The Chihuahua

Why get a Chihuahua?

The smallest dog breed in the world packs a lot of love, fun and playfulness into its small frame.

The Chihuahua manages to be both cheeky and feisty while at the same time a loving and devoted canine companion.

This breed is also very trainable with a constant willingness to please.

It is difficult to see what's not to love for anyone seeking a smaller canine companion.


Physical Attributes

Height: Small
Male & Female: 6-9 inches (15-23 cm)

 Chihuahua - Weight
Male & Female: 6 lb (2.7 kg)

 Chihuahua - Colors
Colors: any solid color
 Chihuahua - Group
Breed Group:

Toy Group

Lifestyle Guidance:


Very Good


 Chihuahua - first dog

Very Good

 Chihuahua- small pets
Good with Small Pets


 Chihuahua - apartment
Apartment Living


Background and History

The Chihuahua takes the title of smallest breed in the world.  In terms of breed standards generally the smaller this dog is, the better.

Some of the toy breeds may claim royal patronage.  But the Chihuahua goes one better.  According to legend these dogs are descended from the sacred dogs of the Aztecs.  These dogs were venerated as guides into their heaven. Queen Victoria may have had 35 Pomeranians, but the noble families of the Aztecs were rumored to have kept around 1000 each.  The smallest dog maybe but can any other breed claim numbers that big?

The modern Chihuahua’s prominence as a breed continues undimmed.  They have become a national symbol of Mexico and are named after its largest state. Their continued national significance is also reflected in their participation in the  Cinco de Mayo. Every 5th of May this festival celebrates Mexico’s victory over the French Republic in 1862 at the Battle of Puebla.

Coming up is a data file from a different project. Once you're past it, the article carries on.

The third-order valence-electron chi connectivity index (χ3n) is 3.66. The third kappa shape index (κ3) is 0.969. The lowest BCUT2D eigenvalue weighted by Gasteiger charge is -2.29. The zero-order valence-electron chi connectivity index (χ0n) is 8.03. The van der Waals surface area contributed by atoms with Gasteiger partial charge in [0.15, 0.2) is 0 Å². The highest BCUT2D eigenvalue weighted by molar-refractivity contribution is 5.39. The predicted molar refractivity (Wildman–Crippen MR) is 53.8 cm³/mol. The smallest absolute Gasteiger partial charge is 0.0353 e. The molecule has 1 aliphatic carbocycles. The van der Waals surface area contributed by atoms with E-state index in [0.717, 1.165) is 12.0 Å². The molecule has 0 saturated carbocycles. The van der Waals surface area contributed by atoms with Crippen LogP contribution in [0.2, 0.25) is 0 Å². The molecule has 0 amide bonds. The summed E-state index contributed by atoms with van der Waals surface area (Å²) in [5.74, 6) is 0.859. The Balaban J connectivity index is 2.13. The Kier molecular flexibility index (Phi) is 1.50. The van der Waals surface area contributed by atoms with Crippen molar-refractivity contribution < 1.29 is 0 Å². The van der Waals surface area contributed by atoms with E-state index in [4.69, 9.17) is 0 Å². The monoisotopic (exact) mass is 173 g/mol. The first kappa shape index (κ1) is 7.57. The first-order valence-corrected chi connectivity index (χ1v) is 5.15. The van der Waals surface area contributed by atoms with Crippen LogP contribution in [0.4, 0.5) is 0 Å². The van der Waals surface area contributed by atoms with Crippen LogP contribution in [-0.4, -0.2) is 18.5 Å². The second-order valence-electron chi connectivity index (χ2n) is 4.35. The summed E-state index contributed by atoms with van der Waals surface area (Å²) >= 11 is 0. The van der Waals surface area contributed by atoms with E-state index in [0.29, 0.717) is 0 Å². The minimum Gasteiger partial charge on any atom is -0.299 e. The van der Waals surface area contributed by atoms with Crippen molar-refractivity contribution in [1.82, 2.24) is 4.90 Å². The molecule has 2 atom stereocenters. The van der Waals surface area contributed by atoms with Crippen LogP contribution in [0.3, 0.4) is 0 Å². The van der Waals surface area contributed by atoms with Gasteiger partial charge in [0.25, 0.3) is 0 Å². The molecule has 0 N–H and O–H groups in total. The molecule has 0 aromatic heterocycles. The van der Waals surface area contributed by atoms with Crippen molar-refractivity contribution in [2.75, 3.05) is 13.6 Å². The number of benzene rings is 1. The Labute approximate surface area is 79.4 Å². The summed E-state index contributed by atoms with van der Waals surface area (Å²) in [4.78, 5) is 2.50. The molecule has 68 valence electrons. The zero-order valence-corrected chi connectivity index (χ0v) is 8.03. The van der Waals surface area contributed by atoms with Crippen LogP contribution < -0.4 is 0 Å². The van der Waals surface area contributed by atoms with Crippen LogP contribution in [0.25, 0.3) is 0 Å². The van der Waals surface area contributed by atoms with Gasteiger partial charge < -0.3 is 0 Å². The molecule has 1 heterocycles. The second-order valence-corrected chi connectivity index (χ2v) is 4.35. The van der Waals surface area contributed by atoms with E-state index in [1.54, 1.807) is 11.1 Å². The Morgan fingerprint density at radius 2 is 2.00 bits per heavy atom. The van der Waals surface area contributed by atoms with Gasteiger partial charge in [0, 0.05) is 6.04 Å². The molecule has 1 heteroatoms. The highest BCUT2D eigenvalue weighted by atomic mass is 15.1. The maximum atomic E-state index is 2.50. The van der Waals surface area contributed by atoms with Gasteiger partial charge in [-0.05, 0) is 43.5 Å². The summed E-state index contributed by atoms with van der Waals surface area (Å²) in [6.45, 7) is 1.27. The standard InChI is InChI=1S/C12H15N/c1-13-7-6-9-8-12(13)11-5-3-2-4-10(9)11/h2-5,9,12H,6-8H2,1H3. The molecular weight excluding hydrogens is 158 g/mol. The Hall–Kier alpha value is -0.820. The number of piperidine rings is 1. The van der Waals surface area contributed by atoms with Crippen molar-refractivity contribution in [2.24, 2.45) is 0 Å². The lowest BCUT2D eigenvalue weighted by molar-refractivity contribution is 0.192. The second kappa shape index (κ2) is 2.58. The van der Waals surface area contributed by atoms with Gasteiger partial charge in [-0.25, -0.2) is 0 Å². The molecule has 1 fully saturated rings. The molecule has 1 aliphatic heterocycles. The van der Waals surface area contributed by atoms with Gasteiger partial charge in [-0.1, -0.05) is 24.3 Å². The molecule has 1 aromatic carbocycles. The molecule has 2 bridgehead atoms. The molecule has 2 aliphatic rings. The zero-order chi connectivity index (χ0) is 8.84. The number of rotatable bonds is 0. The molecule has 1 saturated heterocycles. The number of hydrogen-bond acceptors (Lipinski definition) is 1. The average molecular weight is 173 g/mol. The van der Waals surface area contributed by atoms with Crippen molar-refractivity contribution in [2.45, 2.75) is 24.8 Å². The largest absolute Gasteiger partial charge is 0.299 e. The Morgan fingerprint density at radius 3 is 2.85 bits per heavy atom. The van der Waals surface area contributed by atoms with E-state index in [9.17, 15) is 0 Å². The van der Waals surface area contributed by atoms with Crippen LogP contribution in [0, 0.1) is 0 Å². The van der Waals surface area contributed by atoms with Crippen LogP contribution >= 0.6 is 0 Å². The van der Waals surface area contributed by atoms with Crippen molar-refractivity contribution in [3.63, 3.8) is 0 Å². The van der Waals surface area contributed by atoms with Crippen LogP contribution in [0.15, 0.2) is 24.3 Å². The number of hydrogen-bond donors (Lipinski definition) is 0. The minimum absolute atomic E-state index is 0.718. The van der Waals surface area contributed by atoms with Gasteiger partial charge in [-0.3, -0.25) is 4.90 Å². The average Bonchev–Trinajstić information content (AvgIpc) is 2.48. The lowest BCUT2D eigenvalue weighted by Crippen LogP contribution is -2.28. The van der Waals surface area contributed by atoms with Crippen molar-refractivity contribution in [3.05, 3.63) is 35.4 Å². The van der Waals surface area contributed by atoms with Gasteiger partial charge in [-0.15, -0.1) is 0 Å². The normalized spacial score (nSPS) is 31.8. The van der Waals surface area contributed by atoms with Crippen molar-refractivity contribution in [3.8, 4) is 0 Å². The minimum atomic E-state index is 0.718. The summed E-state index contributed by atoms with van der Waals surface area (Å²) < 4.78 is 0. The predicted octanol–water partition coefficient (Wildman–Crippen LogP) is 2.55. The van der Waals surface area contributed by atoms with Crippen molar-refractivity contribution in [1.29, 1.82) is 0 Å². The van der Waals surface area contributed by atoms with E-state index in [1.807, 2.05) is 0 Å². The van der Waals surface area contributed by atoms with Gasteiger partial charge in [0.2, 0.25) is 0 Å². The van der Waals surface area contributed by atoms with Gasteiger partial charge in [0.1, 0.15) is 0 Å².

This connection with Mexico continues to be widely celebrated in popular culture.  As a consequence this tiny dog often finds itself the star on the big silver screen.  One of the many examples of this is the fine canine comedy trilogy ‘Beverly Hills Chihuahua’ [1]. But it is possible that the Chihuahua may have originally come from China before arriving in Mexico.

This breed was largely popularized in the United States where Chihuahuas having charmed tourists were then brought home.   The Chihuahua began to become established in America in the 1890s.  They  were recognized by the American Kennel Club in 1904. Since then they have remained popular and are ranked at 34 in the 2020 AKC popularity ranking [2].  The Brits are also keen on this little Mexican dynamo. The Chihuahua  is currently rated as the 34th most popular breed in the UK based on 2020 registration data [3].

Character and Temperament 

The Chihuahua is an alert and resilient little dog.  Like many others in the toy dog group of breeds they certainly do not like being looked down upon.  They are not easily cowed by bigger dogs.  This often combines with a high level of possessiveness towards their owner(s).  Occasionally this leads to aggressive responses to other animals or people. 

Thus early and consistent socialization training is strongly advised.  This should include calm introductions to other dogs.  Positive reinforcement for good behavior around other dogs is very effective.  These dogs absolutely thrive on praise.